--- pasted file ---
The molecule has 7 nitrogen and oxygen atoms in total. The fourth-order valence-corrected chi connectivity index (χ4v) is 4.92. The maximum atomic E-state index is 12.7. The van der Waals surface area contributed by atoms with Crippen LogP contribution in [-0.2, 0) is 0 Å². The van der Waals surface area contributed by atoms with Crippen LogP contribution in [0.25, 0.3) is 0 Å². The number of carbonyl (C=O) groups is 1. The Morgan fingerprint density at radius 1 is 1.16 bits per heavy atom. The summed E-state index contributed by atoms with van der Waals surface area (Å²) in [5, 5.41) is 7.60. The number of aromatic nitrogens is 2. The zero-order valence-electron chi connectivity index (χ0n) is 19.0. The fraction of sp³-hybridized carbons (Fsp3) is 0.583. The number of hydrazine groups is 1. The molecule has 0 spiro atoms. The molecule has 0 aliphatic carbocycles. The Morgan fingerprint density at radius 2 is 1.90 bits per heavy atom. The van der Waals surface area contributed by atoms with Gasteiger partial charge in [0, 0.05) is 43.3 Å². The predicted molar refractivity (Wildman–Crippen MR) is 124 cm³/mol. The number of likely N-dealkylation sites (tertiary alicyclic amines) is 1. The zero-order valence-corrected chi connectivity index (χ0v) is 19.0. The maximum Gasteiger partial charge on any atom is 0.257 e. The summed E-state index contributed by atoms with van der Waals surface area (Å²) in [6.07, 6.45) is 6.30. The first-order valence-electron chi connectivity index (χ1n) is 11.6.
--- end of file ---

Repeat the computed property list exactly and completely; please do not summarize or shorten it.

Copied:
The molecule has 7 nitrogen and oxygen atoms in total. The fourth-order valence-corrected chi connectivity index (χ4v) is 4.92. The maximum atomic E-state index is 12.7. The van der Waals surface area contributed by atoms with Crippen LogP contribution in [-0.2, 0) is 0 Å². The van der Waals surface area contributed by atoms with Crippen LogP contribution in [0.25, 0.3) is 0 Å². The number of carbonyl (C=O) groups is 1. The Morgan fingerprint density at radius 1 is 1.16 bits per heavy atom. The summed E-state index contributed by atoms with van der Waals surface area (Å²) in [5, 5.41) is 7.60. The number of aromatic nitrogens is 2. The zero-order valence-electron chi connectivity index (χ0n) is 19.0. The fraction of sp³-hybridized carbons (Fsp3) is 0.583. The number of hydrazine groups is 1. The molecule has 0 spiro atoms. The molecule has 0 aliphatic carbocycles. The Morgan fingerprint density at radius 2 is 1.90 bits per heavy atom. The van der Waals surface area contributed by atoms with Gasteiger partial charge in [0, 0.05) is 43.3 Å². The predicted molar refractivity (Wildman–Crippen MR) is 124 cm³/mol. The number of likely N-dealkylation sites (tertiary alicyclic amines) is 1. The zero-order valence-corrected chi connectivity index (χ0v) is 19.0. The maximum Gasteiger partial charge on any atom is 0.257 e. The summed E-state index contributed by atoms with van der Waals surface area (Å²) in [6.07, 6.45) is 6.30. The first-order valence-electron chi connectivity index (χ1n) is 11.6.